Lagos Biodiversity Short Take
Much of West Africa was historically lush, tropical forest. Population growth and poverty have come together to bring about a transformation. The place is largely deforested today and Nigeria, in my experience, exhibits environmental degradation at its worst. Lagos, the commercial capital of Nigeria, a rapidly growing megalopolis of 16 million with only sporadically functioning (or totally absent) electricity, water or sewage systems, condenses the worst of Africa (but some nice surprises, as well) into its slightly under 1000 sq. km.
I arrived at Lagos' steamy international airport late at night and jostled with the mob at the luggage belt to extract my bags. I was covered in sweat and eager to get to my hotel and a cool shower, but the hotel pick-up I'd arranged in advance was not there. Thank goodness I had asked my friend Collins to come as a backup. In the unlit darkness in front of the airport we met and then rather frantically started negotiating a taxi ride, pushing around a luggage cart in a parking lot lit only by passing car headlights. In the madness, my green nose noticed something: it was moist tropical air with no smell of vegetation. The scents I detected were those of exhaust fumes and charcoal fires.
The next morning I had my first walk in Ikeja, the neighborhood of Lagos in which I based myself. Even in the morning, the sun was unremittingly strong and a person with a bit of common sense would have stayed indoors. But when in Rome... So I decided to do as the Nigerians do and just get out there and do it. It's not that they like the heat and sun, but they have no choice but to get out there and make a living. In all my travel experiences I have to say it's hard to recall a situation as uncomfortable. The almost completel lack of trees meant few reprieves from the blistering sun, which penetrated the asphalt and dirt and then radiated out to cause an intense heat island effect. Bushes and trees being absent, there was nothing in place to filter the dust and black exhaust billowing from the back of most cars and trucks. For a guy who tends to love every place he goes, Lagos was a forlorn exception. If first impressions were any indication, this would not be a particularly pleasant 3 weeks.
I was very lucky to have a number of friends in Lagos (and Nigeria, in general), who made my stay here a wonderful experience. It might be wise for me to make clear that this blog posting is meant to give my views of the natural environment of Lagos and is in no way a broad condemnation of this fascinating and vibrant city. But on the environmental front, Lagos is quite a spectacle. The harbor of the city was clearly at one time surrounded by vast wetlands, presumably filled with wildlife. The city has grown over much of the shoreline - including slums that extend out into the water on stilts - and immense shoals of garbage fill areas of the water front, as you see under the bridge in the picture above. But even amid the garbage, where there is water and a little space to grow, shoots of green emerge. You can see some of this at the back of the same picture.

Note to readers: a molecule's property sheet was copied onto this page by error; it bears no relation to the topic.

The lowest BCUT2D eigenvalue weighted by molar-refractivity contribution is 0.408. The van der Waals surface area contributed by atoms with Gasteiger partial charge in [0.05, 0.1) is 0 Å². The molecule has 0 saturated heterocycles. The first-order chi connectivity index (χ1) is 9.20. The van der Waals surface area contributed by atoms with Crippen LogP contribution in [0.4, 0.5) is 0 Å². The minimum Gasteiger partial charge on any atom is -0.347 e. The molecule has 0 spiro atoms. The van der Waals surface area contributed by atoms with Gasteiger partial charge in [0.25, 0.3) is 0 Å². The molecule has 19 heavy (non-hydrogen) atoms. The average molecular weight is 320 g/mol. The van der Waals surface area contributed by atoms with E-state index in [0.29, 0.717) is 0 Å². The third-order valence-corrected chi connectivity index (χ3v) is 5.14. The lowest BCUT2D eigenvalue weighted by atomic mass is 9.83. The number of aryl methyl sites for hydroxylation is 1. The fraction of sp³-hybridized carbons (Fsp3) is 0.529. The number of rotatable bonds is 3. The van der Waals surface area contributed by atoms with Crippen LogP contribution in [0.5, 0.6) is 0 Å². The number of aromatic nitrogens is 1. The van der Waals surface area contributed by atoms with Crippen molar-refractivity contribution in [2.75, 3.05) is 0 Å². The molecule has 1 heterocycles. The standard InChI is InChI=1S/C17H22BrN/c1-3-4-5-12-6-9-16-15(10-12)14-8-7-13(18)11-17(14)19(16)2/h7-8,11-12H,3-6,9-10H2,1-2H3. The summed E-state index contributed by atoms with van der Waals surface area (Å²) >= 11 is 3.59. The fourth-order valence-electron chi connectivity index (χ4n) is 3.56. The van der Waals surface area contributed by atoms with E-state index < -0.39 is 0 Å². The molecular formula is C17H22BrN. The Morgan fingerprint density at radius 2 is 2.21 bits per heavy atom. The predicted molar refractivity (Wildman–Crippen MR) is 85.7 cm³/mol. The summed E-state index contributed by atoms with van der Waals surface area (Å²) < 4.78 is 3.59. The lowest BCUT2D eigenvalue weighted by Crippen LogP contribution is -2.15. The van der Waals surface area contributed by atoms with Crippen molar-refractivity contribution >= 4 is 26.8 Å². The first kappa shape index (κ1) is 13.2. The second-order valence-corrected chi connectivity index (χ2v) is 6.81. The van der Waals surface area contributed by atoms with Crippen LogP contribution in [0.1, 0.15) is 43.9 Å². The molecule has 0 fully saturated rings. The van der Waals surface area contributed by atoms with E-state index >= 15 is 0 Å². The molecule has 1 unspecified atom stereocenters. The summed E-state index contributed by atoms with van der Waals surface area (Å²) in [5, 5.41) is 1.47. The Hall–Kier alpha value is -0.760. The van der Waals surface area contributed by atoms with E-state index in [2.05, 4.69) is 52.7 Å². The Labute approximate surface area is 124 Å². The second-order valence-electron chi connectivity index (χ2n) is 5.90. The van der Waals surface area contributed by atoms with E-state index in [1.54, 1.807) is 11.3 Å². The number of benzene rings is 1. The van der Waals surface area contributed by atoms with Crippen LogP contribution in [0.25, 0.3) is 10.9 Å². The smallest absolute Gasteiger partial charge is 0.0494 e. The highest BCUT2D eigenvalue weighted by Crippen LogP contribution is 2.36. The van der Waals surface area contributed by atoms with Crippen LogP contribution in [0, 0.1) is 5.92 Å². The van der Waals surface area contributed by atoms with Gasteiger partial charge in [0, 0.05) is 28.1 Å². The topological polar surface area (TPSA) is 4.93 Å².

In the wealthiest parts of the city, such as Victoria Island, which I am approaching on the back of a 'okada' or motorcycle taxi above, there are some trees and greenery. The climate is really perfect for fostering lush vegetation but poor planning and competition for limited space has done away with most of it. There are signs of hope, however. Along the major highways, and in the areas between interchanges, makeshift huts have been cleared and grass and trees have been planted. The current state governor, Babatunde Fashola, is given much credit by Lagosians I met with making positive changes...including the revolutionary bus system that was introduced in the last couple of years. Most of Lagos' transport is in private hands, comprising a very comprehensive network of small buses (really vans) and motorcyles. But these forms of transport are often expensive, uncomfortable and dangerous. It cost considerably more to take the cheapest form of public transport from where I was staying to the "downtown" than it would to cover a similar distance in New York or Tokyo. People in Lagos spend a huge part of the incomes getting to and from work. But the new bus system, which has dedicated lanes along several main roads and highways, is fast, clean, safe and reasonably priced. It doesn't have enough routes yet to get everywhere in the city, but i found it to be a very comfortable way to get around. There are even special (more expensive) buses with air-conditioning.
It's encouraging to see some things changing for the better in Lagos, and the long-suffering Nigerians somehow maintain their optimism. I can imagine a city with streets lined with beautiful trees, a canopy of green sheltering the pedestrians from the burning sun, and parks in the vacant land between urban settlements. This city of elegant and intelligent people deserves a lush, tropically green environment, like you might find in Honolulu or Singapore. Nature is resilient and I believe Lagos will get there in a decade or two.
about the author
After nearly two decades of corporate duty, I decided to follow my heart and do what I love: make cities greener and healthier places. Over the coming years I will be traveling to cities all over the world, reporting on what I see and learning about how even resource-poor places can improve urban lives through urban greening and greener lifestyles. I've started the CitiNature project to channel my energies and drive initiatives supporting equal access to green amenities for everyone.